As part of our joint event with the North Devon Record Office and Barnstaple Local Studies Library, Voices of Exmoor and North Devon, Inca from The Plough Youth Theatre writes about working on their new film Listening to Lynmouth (the Rising of 1952)’. The film, which tells the story of the devastating flood that hit Lynmouth in 1952, will be shown at the North Devon Record Office during our joint event on Saturday 18 September as part of the Unlocking Our Sound Heritage project.
It has been an amazing experience working with the archives. There was so much to learn and so many stories to tell and be told. When listening to these stories being told from someone’s point of view, it is amazing to think that what we are listening to happened.
We started the project by learning and listening to a few characters from the archives, then improvising scenes after listening to the hour-long clips on each character. From doing this we found connections between characters, whether they were related or were in the same building when the flood started.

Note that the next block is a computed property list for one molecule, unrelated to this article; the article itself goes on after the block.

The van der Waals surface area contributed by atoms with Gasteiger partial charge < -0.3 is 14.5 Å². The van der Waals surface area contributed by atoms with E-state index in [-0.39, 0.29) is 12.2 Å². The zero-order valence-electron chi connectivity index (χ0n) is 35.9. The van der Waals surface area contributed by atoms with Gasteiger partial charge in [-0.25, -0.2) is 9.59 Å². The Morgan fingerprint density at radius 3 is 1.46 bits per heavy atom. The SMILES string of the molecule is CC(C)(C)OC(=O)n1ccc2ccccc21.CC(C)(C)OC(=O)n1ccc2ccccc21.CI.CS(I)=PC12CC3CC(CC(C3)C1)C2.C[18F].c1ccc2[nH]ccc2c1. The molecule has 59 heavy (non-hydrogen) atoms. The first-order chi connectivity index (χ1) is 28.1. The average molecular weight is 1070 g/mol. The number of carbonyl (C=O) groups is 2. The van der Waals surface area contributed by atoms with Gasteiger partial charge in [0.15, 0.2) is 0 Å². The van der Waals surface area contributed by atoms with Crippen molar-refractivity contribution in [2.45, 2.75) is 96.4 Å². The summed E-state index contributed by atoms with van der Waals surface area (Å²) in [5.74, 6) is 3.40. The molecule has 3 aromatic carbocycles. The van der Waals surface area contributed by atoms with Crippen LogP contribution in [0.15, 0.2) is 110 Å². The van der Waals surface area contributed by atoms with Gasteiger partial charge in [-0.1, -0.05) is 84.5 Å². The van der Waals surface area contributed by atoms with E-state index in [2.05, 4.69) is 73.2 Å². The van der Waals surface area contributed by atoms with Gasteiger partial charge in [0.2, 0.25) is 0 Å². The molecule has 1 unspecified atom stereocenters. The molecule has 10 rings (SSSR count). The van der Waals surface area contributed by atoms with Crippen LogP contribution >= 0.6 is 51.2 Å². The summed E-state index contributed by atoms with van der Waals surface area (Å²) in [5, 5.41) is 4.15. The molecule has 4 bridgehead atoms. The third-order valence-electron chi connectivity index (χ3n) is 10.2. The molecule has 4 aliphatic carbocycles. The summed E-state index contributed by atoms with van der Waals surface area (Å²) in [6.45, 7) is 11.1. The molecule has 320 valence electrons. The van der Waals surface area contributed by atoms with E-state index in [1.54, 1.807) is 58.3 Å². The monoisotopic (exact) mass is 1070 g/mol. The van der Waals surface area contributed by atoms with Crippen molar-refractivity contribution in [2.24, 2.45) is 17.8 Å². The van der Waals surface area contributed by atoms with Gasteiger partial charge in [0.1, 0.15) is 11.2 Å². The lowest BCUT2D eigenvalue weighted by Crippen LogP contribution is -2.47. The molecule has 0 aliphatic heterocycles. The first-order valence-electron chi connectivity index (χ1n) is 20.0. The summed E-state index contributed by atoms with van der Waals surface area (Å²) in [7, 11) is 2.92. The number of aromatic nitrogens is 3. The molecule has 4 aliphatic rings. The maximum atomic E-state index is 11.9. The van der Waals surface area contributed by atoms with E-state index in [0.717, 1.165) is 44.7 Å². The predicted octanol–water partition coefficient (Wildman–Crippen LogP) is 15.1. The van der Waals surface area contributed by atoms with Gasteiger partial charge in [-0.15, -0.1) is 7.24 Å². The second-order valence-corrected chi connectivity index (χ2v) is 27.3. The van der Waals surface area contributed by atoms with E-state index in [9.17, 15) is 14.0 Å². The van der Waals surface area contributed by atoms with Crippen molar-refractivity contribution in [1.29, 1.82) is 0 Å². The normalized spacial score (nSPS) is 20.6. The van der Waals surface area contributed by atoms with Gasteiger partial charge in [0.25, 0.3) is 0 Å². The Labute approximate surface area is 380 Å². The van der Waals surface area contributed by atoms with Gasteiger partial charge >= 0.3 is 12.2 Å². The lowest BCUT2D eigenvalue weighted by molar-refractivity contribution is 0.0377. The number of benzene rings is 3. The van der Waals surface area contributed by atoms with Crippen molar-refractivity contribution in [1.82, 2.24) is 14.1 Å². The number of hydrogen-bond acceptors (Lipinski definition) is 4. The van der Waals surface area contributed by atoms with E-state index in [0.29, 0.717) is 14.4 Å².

After doing this for a few weeks, we picked out characters that were a main part of the flood. I chose Ada Richards, the Post Mistress from the Brendon Post Office. Now we could focus our attention on these characters and learn more about their stories.
After listening to more of the archive, we found ideas that we wanted to use; like the hotel collapsing and candles going out one by one in the windows, and Ada Richard’s piano having pickled eggs spilt in it during the floods.
We then started filming our characters’ monologues straight to the camera, telling their stories. The next week we filmed action and acting, parts like the candles and piano.
I’m looking forward to seeing the finished film, I have loved being part of this project and helping to unlock the stories of our past.
The film will be given it’s first screening on 18th September and be available to view online afterwards. You can also read this blog and find more information about the Unlocking Our Sounds Heritage Project on the South West Heritage Trust Website.